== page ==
Democratic Gov. John Hickenlooper says that voters will soon face difficult decisions regarding the state’s finances.Economists predict the state will be forced to refund excess tax money to citizens under to Colorado’s Taxpayer’s Bill of Rights in coming years.
Hickenlooper says that will mean the state may have to cut some essential services. As an example, he says the state won’t be able to provide oversight of nursing homes to the extent it currently does — and at a time when the nursing home population is growing.
He adds that the state won’t be able to fund K-12 education, which saw almost $1 billion in cuts during the Recession, at levels required by the Colorado Constitution.
“There are competing notions in our constitution,” he says. “TABOR says you can only get so much revenue and then you have to give it back. Amendment 23 says every year you’ve got to spend more on education. In many cases more than there is money for, is what’s going to happen in about two years.”
Still, Hickenlooper supports giving surplus tax revenues back to voters unless those same voters decide to let the state spend the money in another way.
“I’m not going to go out and start climbing on my horse and leading a campaign [to say], ‘Here’s where we should spend all this money… ‘” Hickenlooper says, adding, “When you get the real facts, there are going to be some pretty difficult decisions.”
On education, he predicts voters may be more willing to spend excess tax money on K-12 schools than they were to support about $1 billion in tax hikes in 2013 for the same purpose. That’s when Amendment 66 failed by a wide margin.
“[Voters] might look at it differently if… taxes weren’t going to increase,” he says.
It’s one of the topics the governor addressed in an interview with Colorado Matters host Ryan Warner.
Hickenlooper, a Democrat, won reelection last month despite a Republican tidal wave. He’ll be sworn in for a second term on Jan. 13, just after the state Legislature reconvenes.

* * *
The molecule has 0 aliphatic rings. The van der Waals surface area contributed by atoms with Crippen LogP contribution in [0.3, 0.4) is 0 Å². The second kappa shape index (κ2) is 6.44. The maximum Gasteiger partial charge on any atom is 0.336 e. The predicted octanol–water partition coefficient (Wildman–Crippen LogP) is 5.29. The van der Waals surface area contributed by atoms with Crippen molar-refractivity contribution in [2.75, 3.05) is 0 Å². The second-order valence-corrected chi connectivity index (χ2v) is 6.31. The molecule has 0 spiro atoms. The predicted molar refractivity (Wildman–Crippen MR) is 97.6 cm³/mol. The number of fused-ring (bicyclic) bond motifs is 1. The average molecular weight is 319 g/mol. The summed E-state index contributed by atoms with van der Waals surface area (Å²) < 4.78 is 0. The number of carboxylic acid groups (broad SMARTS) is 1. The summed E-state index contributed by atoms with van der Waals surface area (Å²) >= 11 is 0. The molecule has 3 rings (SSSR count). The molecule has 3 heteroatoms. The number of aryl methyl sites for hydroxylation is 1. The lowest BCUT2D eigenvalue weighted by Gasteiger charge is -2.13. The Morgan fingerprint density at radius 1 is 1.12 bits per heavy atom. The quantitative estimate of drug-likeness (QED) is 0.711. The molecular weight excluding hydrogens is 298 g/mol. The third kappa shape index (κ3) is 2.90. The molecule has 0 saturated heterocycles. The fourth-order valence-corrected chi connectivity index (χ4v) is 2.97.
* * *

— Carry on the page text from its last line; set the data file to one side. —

On a recent audit of the state’s health insurance exchange
“We were very disappointed to see the results come back with so much spending unaccounted for… This was a bipartisan group set up, the health care exchange, and you know, it’d never been done before, and I think obviously they didn’t get it perfectly.
“There’s new leadership coming into the exchange. I think it’s very important that we get the right leadership in there and make sure that this thing operates like any enterprise, right, that it’s transparent and accountable… If we have even the least suspicion that there are irregularities of any sort, we’re going to go back for another audit.”
On the skyrocketing cost of housing on the Northern Front Range
“There’s certainly been a lag between the recovery of the economy and a rise in wages. We are now beginning to see a rise in wages, and I think we’ll continue to see that through the spring. But in the meantime, we continue to have a problem.
“I mean, we are victims of our own success. One of the reasons that housing costs are rising is because more people are moving to Colorado; more entrepreneurs are starting businesses here… you end up having more people competing for less housing, which drives the housing price up… This is the cost of success, to a certain extent…. Even with two incomes, it gets hard to afford a small apartment in Denver.”
Hickenlooper says he’s trying to address rising housing costs by working with the U.S. Department of Housing and Urban Development, to get funding that will help the state incentivize developers to build affordable units. He also wants to address the lack of condominiums for sale.
On taxes from marijuana sales
Hickenlooper says he’s not worried about the state potentially not pulling in the $134 million from recreational and medical marijuana sales that he projected for this fiscal year.
“This has never happened before, so we had no baseline [to accurately predict how much tax money would come in]. All the estimates were based on assumptions,” he says.
Over the past three months, the state has brought in an average of $7.5 million per month in tax revenues from marijuana sales. If that average continues through the end of the fiscal year, in June 2015, the state will have about $90 million.
But while he spelled out plans for spending on enforcement, drug counseling, school construction and other things, he says the state didn’t budget to spend all $134 million.
“So you’re not going to see any dramatic cuts,” he says.
On the new draft of the state’s first statewide water plan
“If you read through that water plan, conservation’s in almost every corner of it. I don’t think we’ve ever had a document in the state that pushes conservation more strongly. The question of whether we get to specific reductions… I think that’s a second stage of looking at, how do we not just promote conservation but begin to set some goals… I don’t think we want to mandate a goal and have some punitive response to it. But I think at some point, we’ve certainly had a number of people that have talked about setting some ambitious goals and providing incentives to get to those goals.”